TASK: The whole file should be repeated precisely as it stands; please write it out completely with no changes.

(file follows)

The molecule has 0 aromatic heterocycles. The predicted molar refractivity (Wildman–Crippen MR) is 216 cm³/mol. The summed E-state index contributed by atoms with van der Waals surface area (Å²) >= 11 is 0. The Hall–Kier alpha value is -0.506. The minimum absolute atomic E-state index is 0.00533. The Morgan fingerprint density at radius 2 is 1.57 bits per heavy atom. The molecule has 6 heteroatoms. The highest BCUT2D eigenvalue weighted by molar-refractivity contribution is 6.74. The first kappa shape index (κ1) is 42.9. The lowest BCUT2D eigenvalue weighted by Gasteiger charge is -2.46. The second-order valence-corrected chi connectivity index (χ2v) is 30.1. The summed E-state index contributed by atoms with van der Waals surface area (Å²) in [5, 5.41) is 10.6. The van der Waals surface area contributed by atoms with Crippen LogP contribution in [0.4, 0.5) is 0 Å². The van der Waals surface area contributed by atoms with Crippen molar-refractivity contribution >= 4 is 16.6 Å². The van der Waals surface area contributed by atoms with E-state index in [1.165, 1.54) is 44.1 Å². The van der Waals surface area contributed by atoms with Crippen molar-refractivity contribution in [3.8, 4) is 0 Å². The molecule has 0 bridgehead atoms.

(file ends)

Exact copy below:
The molecule has 0 aromatic heterocycles. The predicted molar refractivity (Wildman–Crippen MR) is 216 cm³/mol. The summed E-state index contributed by atoms with van der Waals surface area (Å²) >= 11 is 0. The Hall–Kier alpha value is -0.506. The minimum absolute atomic E-state index is 0.00533. The Morgan fingerprint density at radius 2 is 1.57 bits per heavy atom. The molecule has 6 heteroatoms. The highest BCUT2D eigenvalue weighted by molar-refractivity contribution is 6.74. The first kappa shape index (κ1) is 42.9. The lowest BCUT2D eigenvalue weighted by Gasteiger charge is -2.46. The second-order valence-corrected chi connectivity index (χ2v) is 30.1. The summed E-state index contributed by atoms with van der Waals surface area (Å²) in [5, 5.41) is 10.6. The van der Waals surface area contributed by atoms with Crippen LogP contribution in [0.4, 0.5) is 0 Å². The van der Waals surface area contributed by atoms with Crippen molar-refractivity contribution >= 4 is 16.6 Å². The van der Waals surface area contributed by atoms with E-state index in [1.165, 1.54) is 44.1 Å². The van der Waals surface area contributed by atoms with Crippen molar-refractivity contribution in [3.8, 4) is 0 Å². The molecule has 0 bridgehead atoms.